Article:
Pruett's team on Rolex 24 at Daytona pole

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DAYTONA BEACH, Fla. — At 52, Scott Pruett isn’t sure how many Rolex 24 at Daytona races are left in him. But he proved again Thursday he’s not ready to slow down just yet.

The defending Grand-Am Road Racing Daytona Prototype champion had the fastest lap in qualifying to put his Ganassi Racing team on the pole for Saturday’s twice-around-the-clock race at Daytona International Speedway.

“I told the crew I don’t know how many years I have left, so I have to get as many poles as I can,” Pruett said.

Pruett ran an average speed of 127.455 mph around the 3.56-mile road course. He now will join Memo Rojas, Juan Pablo Montoya, Scott Dixon and Charlie Kimball in a BMW-powered Riley from the No. 1 starting position.

A similar Ganassi sports car for Dario Franchitti, Jamie McMurray and Joey Hand will start second. They were clocked at 127.337 mph.

Pruett and Dixon also are listed as co-drivers on the second car, but they can only receive championship points in the pole-winning car.

For Pruett, Thursday’s run was the third time he’s won the pole for the 24-hour race. He also has four overall wins, trailing all-time champion Hurley Haywood by a single victory.

The defending 24-hour car for AJ Allmendinger, John Pew, Oswaldo Negri Jr., Justin Wilson and Marcos Ambrose was sixth.

Fifty-seven cars when through time trials.

Nick Tandy was the quickest among the GT drivers at 119.074 mph in a Porsche GT3 Cup. His co-drivers include Michael Christensen, Christian Engelhart and Lance Wilsey.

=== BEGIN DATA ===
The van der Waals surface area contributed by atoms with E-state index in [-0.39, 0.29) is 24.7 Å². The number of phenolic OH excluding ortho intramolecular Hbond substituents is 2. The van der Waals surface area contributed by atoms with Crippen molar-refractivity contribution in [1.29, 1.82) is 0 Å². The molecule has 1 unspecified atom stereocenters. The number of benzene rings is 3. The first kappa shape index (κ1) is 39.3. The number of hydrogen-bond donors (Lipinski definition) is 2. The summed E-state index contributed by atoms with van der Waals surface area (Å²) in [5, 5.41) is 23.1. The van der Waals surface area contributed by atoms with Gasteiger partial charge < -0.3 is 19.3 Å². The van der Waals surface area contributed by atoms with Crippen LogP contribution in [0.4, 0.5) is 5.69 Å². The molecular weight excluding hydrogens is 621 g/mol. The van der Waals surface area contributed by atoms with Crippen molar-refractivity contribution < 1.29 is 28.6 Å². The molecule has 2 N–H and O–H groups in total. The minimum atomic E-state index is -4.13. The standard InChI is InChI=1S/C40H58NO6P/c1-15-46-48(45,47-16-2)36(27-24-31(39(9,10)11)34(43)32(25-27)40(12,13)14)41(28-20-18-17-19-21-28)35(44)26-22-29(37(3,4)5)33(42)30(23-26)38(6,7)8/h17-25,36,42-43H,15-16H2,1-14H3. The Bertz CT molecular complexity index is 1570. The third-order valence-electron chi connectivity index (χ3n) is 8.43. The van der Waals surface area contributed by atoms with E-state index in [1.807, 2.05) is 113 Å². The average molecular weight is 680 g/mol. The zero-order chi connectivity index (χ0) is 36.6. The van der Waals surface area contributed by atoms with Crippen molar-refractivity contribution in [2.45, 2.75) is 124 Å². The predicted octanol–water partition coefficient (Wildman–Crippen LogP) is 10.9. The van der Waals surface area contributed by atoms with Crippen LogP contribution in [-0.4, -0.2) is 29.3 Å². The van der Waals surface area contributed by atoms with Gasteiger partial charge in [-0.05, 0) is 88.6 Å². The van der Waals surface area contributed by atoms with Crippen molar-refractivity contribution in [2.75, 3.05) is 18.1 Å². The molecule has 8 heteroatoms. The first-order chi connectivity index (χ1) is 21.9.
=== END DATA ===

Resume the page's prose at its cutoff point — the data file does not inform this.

Despite winning the pole in his class, Tandy will be 18th on the starting grid behind all the prototypes.

“It’s a big deal to be starting up front (in class),” Tandy said. “If you’re in the back, you start chasing the race. You’re more likely to get caught up in something. You also get caught quickly by the DPs.

“You can relax for the first hour or two.

For a driver it’s driving at 98 percent, instead of 99. You have to be on every single lap for every single minute. You don’t have to force the issue to get past cars. You can be a little bit more careful with the DP cars coming through.”

Shane Lewis’ GX pole-winning Porsche Cayman ran 114.321 mph.

The difference between Pruett’s prototype and Lewis’ GX sports car is more than 13 mph.

“We’ve got a gap between us and the GT cars, and the GT cars have a gap with the DP cars,” Lewis said. “It’s not like we’re running really slow. We will have to be mindful where they brake. It adds some diversity and makes it interesting.

“You have to be very predictable. My job is not to get out of their way, but my job is to not do anything out of the ordinary.”

Pruett believes the challenge to avoid the slower cars is every bit as important as maintaining a fast pace.

“Short of contact, we can run these cars hard,” he said. “We’ve shown over the last few years we can run a very aggressive sprint pace. We will and we do. They’re meant to go thousands of miles.”

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